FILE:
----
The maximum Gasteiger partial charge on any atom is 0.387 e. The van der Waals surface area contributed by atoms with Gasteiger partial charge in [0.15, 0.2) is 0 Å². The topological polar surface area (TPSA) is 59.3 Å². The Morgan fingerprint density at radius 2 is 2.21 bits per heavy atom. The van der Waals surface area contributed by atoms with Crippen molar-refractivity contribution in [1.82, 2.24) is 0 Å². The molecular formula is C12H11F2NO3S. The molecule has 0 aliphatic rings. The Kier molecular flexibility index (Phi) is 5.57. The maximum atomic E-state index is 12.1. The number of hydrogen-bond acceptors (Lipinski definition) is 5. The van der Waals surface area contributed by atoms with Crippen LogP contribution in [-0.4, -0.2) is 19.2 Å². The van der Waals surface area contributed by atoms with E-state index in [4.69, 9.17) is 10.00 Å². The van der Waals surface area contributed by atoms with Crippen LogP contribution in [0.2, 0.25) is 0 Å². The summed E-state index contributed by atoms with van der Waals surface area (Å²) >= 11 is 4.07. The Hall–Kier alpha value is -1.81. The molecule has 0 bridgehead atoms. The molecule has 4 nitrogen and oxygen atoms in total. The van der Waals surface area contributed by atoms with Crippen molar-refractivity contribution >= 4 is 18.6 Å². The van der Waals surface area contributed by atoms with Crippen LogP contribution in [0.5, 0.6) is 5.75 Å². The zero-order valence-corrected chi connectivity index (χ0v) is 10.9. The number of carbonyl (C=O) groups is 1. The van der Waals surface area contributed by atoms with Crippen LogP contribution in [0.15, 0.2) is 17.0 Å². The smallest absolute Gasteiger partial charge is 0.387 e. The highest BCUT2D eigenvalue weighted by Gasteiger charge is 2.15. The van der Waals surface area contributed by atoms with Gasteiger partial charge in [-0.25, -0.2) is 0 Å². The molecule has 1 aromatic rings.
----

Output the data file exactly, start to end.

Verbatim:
The maximum Gasteiger partial charge on any atom is 0.387 e. The van der Waals surface area contributed by atoms with Gasteiger partial charge in [0.15, 0.2) is 0 Å². The topological polar surface area (TPSA) is 59.3 Å². The Morgan fingerprint density at radius 2 is 2.21 bits per heavy atom. The van der Waals surface area contributed by atoms with Crippen molar-refractivity contribution in [1.82, 2.24) is 0 Å². The molecular formula is C12H11F2NO3S. The molecule has 0 aliphatic rings. The Kier molecular flexibility index (Phi) is 5.57. The maximum atomic E-state index is 12.1. The number of hydrogen-bond acceptors (Lipinski definition) is 5. The van der Waals surface area contributed by atoms with Crippen LogP contribution in [-0.4, -0.2) is 19.2 Å². The van der Waals surface area contributed by atoms with E-state index in [4.69, 9.17) is 10.00 Å². The van der Waals surface area contributed by atoms with Crippen LogP contribution in [0.2, 0.25) is 0 Å². The summed E-state index contributed by atoms with van der Waals surface area (Å²) >= 11 is 4.07. The Hall–Kier alpha value is -1.81. The molecule has 0 bridgehead atoms. The molecule has 4 nitrogen and oxygen atoms in total. The van der Waals surface area contributed by atoms with Crippen molar-refractivity contribution >= 4 is 18.6 Å². The van der Waals surface area contributed by atoms with Crippen LogP contribution in [0.5, 0.6) is 5.75 Å². The zero-order valence-corrected chi connectivity index (χ0v) is 10.9. The number of carbonyl (C=O) groups is 1. The van der Waals surface area contributed by atoms with Crippen LogP contribution in [0.15, 0.2) is 17.0 Å². The smallest absolute Gasteiger partial charge is 0.387 e. The highest BCUT2D eigenvalue weighted by Gasteiger charge is 2.15. The van der Waals surface area contributed by atoms with Gasteiger partial charge in [-0.25, -0.2) is 0 Å². The molecule has 1 aromatic rings.